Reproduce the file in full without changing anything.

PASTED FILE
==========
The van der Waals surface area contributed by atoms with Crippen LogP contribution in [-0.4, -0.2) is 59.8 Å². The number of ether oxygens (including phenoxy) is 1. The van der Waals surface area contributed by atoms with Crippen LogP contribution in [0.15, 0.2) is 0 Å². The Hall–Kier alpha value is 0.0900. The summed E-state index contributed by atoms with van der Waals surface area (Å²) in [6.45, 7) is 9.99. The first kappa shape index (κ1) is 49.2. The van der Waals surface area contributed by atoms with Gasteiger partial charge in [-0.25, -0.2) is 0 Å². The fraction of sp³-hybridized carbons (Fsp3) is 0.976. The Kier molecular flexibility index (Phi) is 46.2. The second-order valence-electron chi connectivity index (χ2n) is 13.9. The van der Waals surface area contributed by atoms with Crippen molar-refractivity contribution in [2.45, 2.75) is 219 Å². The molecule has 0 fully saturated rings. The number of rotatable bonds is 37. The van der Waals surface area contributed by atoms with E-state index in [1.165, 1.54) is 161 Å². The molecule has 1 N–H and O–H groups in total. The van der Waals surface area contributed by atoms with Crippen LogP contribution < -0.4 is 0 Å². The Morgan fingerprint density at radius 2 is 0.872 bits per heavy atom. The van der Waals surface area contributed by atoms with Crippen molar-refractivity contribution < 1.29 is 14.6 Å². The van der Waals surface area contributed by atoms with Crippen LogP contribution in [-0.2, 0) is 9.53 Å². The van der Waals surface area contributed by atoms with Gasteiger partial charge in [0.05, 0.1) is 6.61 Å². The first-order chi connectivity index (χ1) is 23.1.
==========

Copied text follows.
The van der Waals surface area contributed by atoms with Crippen LogP contribution in [-0.4, -0.2) is 59.8 Å². The number of ether oxygens (including phenoxy) is 1. The van der Waals surface area contributed by atoms with Crippen LogP contribution in [0.15, 0.2) is 0 Å². The Hall–Kier alpha value is 0.0900. The summed E-state index contributed by atoms with van der Waals surface area (Å²) in [6.45, 7) is 9.99. The first kappa shape index (κ1) is 49.2. The van der Waals surface area contributed by atoms with Gasteiger partial charge in [-0.25, -0.2) is 0 Å². The fraction of sp³-hybridized carbons (Fsp3) is 0.976. The Kier molecular flexibility index (Phi) is 46.2. The second-order valence-electron chi connectivity index (χ2n) is 13.9. The van der Waals surface area contributed by atoms with Crippen molar-refractivity contribution in [2.45, 2.75) is 219 Å². The molecule has 0 fully saturated rings. The number of rotatable bonds is 37. The van der Waals surface area contributed by atoms with E-state index in [1.165, 1.54) is 161 Å². The molecule has 1 N–H and O–H groups in total. The van der Waals surface area contributed by atoms with Crippen LogP contribution < -0.4 is 0 Å². The Morgan fingerprint density at radius 2 is 0.872 bits per heavy atom. The van der Waals surface area contributed by atoms with Crippen molar-refractivity contribution < 1.29 is 14.6 Å². The van der Waals surface area contributed by atoms with Crippen LogP contribution in [-0.2, 0) is 9.53 Å². The van der Waals surface area contributed by atoms with Gasteiger partial charge in [0.05, 0.1) is 6.61 Å². The first-order chi connectivity index (χ1) is 23.1.